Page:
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Fly fishing through a pandemic

In times of turmoil, should we even be talking about fly fishing?
Fly fishing—especially in remote locations like this one—can help us decompress and de-stress during these trying times, not to mention help us soak up much needed Vitamin D-fueling sunlight. But, if you head out, be sure to respect all social distancing measures recommended by local, regional and national authorities (photo: Chad Shmukler).

The world is changing all around us. March Madness was cancelled. The NBA season was suspended. So was the remainder of spring training and the beginning of the Major League Baseball season. Schools are closed. Grocery stores are having a hard time keeping goods on the shelves. (Good luck finding hand sanitizer or toilet paper.) Meanwhile, anything approaching a normal life has disappeared in Europe, where Italy and France are locked down and modern medical facilities are being overwhelmed by the global pandemic.

Winter surf fishing

Finding warm water fishing while winter still clings
Photo: Tom Hazelton

I needed to get out fishing. A February thaw was taking a bite out of the Northern Michigan snowpack. A wide sheet of water, recently roof-snow, hung in front of the office windows, glittering like a million falling diamonds in the unseasonable afternoon sun. A small river had cut a ravine through the hard-packed ice in the parking lot, and twisted into a dangerous-looking vortex over the storm drain.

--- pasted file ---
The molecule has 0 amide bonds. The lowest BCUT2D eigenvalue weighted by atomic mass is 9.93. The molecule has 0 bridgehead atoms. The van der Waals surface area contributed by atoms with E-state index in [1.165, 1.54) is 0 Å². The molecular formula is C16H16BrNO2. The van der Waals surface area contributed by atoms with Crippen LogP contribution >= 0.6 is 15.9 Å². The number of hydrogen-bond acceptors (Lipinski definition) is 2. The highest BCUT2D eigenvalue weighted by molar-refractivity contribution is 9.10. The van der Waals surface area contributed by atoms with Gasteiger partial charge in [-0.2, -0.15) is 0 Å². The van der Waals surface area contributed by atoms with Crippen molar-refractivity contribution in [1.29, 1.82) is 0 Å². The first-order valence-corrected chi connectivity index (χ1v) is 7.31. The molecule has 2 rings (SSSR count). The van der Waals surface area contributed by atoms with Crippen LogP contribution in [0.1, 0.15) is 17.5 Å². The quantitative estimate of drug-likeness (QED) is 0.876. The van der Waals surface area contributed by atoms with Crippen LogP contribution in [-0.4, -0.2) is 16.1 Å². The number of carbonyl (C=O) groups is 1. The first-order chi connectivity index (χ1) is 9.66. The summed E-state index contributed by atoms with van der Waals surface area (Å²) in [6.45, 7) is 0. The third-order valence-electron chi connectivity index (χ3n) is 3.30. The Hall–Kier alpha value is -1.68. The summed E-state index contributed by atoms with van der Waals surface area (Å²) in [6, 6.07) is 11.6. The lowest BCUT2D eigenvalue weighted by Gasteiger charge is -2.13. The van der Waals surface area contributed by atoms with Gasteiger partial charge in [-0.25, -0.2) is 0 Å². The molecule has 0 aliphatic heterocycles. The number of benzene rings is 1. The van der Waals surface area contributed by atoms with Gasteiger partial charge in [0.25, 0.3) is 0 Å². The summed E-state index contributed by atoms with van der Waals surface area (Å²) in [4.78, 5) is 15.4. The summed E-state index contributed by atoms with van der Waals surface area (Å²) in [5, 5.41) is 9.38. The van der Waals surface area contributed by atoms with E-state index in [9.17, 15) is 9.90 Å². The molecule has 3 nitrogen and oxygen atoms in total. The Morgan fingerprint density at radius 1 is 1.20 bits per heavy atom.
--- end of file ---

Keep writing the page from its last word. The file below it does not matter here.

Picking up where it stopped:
The tiger trout takeover

Are frankenfish what we want swimming in our backcountry fisheries?
Photo: Spencer Durrant

The creek looked like something pulled out of a wilderness designer’s catalogue. It snaked through a sweeping meadow valley, each turn revealing deep undercut banks and plenty of hiding spots for trout. Rocks peppered about half the runs, giving me a mix of pools, riffles, and pocket water, in which I knew were cutthroat eager to smack a dry fly.

Winter midges

The smallest things can reveal a river's biggest surprises
Photo: Rueben Browning

Within a minute of leaving the truck, I regretted the extra layers I’d added at the last second. Sure, it was cold, but the snow was waist deep. The exertion of moving through the landscape warmed me up plenty. More than necessary, probably, since I felt my extra layers trapping too much moisture against my skin. But I wasn’t about to head back to the truck and change.

Looking ahead

Before society can move forward, we need to develop a shared vision for the future
Photo: Swithun Crowe / cc2.0.

When I was a young boy, seemingly immune to my mother’s constant focus on all things neat and proper, I spent my summers mucking around in the swamp behind our house. As swamps go, ours was neither large nor particularly dangerous, boasting not one single crocodile, alligator, poisonous snake or patch of quicksand. To be absolutely candid it was a small swamp, and its most perilous (if you could call them that) denizens were snapping turtles and water snakes, either of which might decide to give you a nip if you happened to stick a finger or toe in the wrong place.